Independent business blogs are blogs that aren’t supported by an organization like a magazine, newspaper, company, or business school. Those people provide lots of great content, but they don’t need any additional exposure. In this post, every week, I bring you posts of quality from excellent bloggers that don’t get as much publicity.
This week, I’m pointing you to posts by Ken Downer, Mary Jo Asmus, Ed Batista, Steve Keating, and Kevin Eikenberry,
“Like any trade, leadership is also action-based. We learn in the doing. With repeated application over time and under the guidance of a skilled craftsman, we too can become better at our trade.”
“Because of who you are and how you’ve lived in the world, you carry beliefs with you that may or may not serve you in your leadership (and your life). It’s good to be aware of those and realize when they need to be held tightly or set free.”
“In my work as an executive coach to senior leaders, I typically see my clients every few weeks over a period of years as they navigate a series of large-scale, long-term challenges. This inevitably entails accompanying them through periods of difficulty when their efforts have ‘stalled, turned sour, or become meaningless,’ to use a vivid phrase from Karl Weick’s How Projects Lose Meaning: The Dynamics of Renewal, a compelling essay in Renewing Research Practice. This 2004 volume is primarily aimed at helping academics overcome obstacles in their field, but Weick’s chapter has relevance for professionals in any discipline:”
“I love confidence in a leader so long as that confidence is tempered with an understanding that being right often and being right always are not the same thing. I’m guessing a little bit here because I’ve never been right so often that I’ve become overconfident in my judgment. But I’ve seen several instances where a leader has been right so often that they apparently forget what it was like to be wrong.”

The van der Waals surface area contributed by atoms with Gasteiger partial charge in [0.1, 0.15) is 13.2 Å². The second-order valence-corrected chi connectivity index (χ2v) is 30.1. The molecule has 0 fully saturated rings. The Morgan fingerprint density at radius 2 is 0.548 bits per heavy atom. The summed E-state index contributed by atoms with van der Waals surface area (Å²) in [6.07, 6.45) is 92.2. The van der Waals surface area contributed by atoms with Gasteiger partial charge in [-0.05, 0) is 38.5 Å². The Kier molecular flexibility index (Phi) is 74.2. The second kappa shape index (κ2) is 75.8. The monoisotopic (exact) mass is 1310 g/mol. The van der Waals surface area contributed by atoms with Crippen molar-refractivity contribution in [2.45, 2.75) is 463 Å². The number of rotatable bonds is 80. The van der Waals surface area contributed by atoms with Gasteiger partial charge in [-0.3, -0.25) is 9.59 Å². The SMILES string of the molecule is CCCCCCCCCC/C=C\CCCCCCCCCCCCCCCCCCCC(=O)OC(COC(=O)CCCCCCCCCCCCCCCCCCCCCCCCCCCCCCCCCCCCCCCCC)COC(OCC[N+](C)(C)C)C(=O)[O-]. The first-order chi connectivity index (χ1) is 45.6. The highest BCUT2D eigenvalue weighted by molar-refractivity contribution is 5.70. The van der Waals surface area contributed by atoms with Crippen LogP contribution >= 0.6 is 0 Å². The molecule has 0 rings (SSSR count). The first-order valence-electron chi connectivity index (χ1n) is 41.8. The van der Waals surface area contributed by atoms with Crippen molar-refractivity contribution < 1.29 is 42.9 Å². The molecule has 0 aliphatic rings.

“Micromanaging. Virtually no leader claims to do it, and those who do, say they are actively trying to stop doing it. Micromanaging is like a bad flu – no one wants it, no one tries to spread it, but we have all been infected with it. Unlike most flu viruses, micromanagement can last a long time with serious side effects.”
That’s it for this week’s selections from independent business blogs. If you liked this piece you may enjoy my curation posts on this blog. Every Tuesday, “Leaders and Strategies in Real Life” helps you learn about leadership by studying what real leaders do. On Fridays you can wrap up your week with “Weekend Leadership Reading” consisting of choice articles on hot leadership topics culled from the business schools, the business press and major consulting firms.
How I Select Posts for this Midweek Review
The five posts I select to share in my Midweek Review of the Independent Business Blogs are picked from a regular review of about sixty blogs I check daily and an additional twenty-five or so that I check occasionally. Here’s how I select the posts you see in this review.
They must be published within the previous week.
They must support the purpose of the blog: to help leaders at all levels do a better job and lead a better life.
They must be from an independent business blog.
As a general rule, I only select posts that stand on their own, no selections from a series.
Also as a general rule, I do not select posts that are either a book review or a book report.
I reserve the right to make exceptions to the above.
Here, on Three Star Leadership, I post things that will help a boss at any level do a better job and live a better life. At the The 360 Degree Feedback blog, I join other bloggers with posts on leadership development. And, at Wally Bock’s Writing Edge, I share tools and insights to help you write better.
The 347 tips in my ebook can help you Become a Better Boss One Tip at a Time.